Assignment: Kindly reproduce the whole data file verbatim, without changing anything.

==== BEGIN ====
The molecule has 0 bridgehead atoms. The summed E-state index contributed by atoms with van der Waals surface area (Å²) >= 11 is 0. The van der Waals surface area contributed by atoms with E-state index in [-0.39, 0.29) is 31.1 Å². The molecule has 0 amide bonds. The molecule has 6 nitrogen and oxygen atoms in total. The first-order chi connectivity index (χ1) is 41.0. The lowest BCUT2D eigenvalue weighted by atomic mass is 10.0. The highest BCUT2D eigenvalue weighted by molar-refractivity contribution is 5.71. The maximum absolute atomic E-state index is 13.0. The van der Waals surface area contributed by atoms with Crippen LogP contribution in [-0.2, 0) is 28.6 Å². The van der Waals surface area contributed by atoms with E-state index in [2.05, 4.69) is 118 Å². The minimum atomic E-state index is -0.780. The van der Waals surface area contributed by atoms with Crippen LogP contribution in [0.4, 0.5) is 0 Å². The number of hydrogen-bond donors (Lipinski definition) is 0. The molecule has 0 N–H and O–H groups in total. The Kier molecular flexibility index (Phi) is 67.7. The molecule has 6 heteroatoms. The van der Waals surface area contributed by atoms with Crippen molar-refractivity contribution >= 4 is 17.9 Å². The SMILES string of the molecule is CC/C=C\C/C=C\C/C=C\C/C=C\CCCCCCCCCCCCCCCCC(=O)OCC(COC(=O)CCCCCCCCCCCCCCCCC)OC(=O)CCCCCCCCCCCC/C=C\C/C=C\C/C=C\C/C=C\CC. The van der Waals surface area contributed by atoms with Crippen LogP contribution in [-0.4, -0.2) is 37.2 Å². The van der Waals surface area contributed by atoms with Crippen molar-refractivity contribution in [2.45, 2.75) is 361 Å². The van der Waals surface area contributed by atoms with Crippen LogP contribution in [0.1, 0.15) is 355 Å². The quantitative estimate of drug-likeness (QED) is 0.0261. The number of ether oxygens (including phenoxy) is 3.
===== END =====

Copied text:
The molecule has 0 bridgehead atoms. The summed E-state index contributed by atoms with van der Waals surface area (Å²) >= 11 is 0. The van der Waals surface area contributed by atoms with E-state index in [-0.39, 0.29) is 31.1 Å². The molecule has 0 amide bonds. The molecule has 6 nitrogen and oxygen atoms in total. The first-order chi connectivity index (χ1) is 41.0. The lowest BCUT2D eigenvalue weighted by atomic mass is 10.0. The highest BCUT2D eigenvalue weighted by molar-refractivity contribution is 5.71. The maximum absolute atomic E-state index is 13.0. The van der Waals surface area contributed by atoms with Crippen LogP contribution in [-0.2, 0) is 28.6 Å². The van der Waals surface area contributed by atoms with E-state index in [2.05, 4.69) is 118 Å². The minimum atomic E-state index is -0.780. The van der Waals surface area contributed by atoms with Crippen LogP contribution in [0.4, 0.5) is 0 Å². The number of hydrogen-bond donors (Lipinski definition) is 0. The molecule has 0 N–H and O–H groups in total. The Kier molecular flexibility index (Phi) is 67.7. The molecule has 6 heteroatoms. The van der Waals surface area contributed by atoms with Crippen molar-refractivity contribution >= 4 is 17.9 Å². The SMILES string of the molecule is CC/C=C\C/C=C\C/C=C\C/C=C\CCCCCCCCCCCCCCCCC(=O)OCC(COC(=O)CCCCCCCCCCCCCCCCC)OC(=O)CCCCCCCCCCCC/C=C\C/C=C\C/C=C\C/C=C\CC. The van der Waals surface area contributed by atoms with Crippen LogP contribution in [-0.4, -0.2) is 37.2 Å². The van der Waals surface area contributed by atoms with Crippen molar-refractivity contribution in [2.45, 2.75) is 361 Å². The van der Waals surface area contributed by atoms with Crippen LogP contribution in [0.1, 0.15) is 355 Å². The quantitative estimate of drug-likeness (QED) is 0.0261. The number of ether oxygens (including phenoxy) is 3.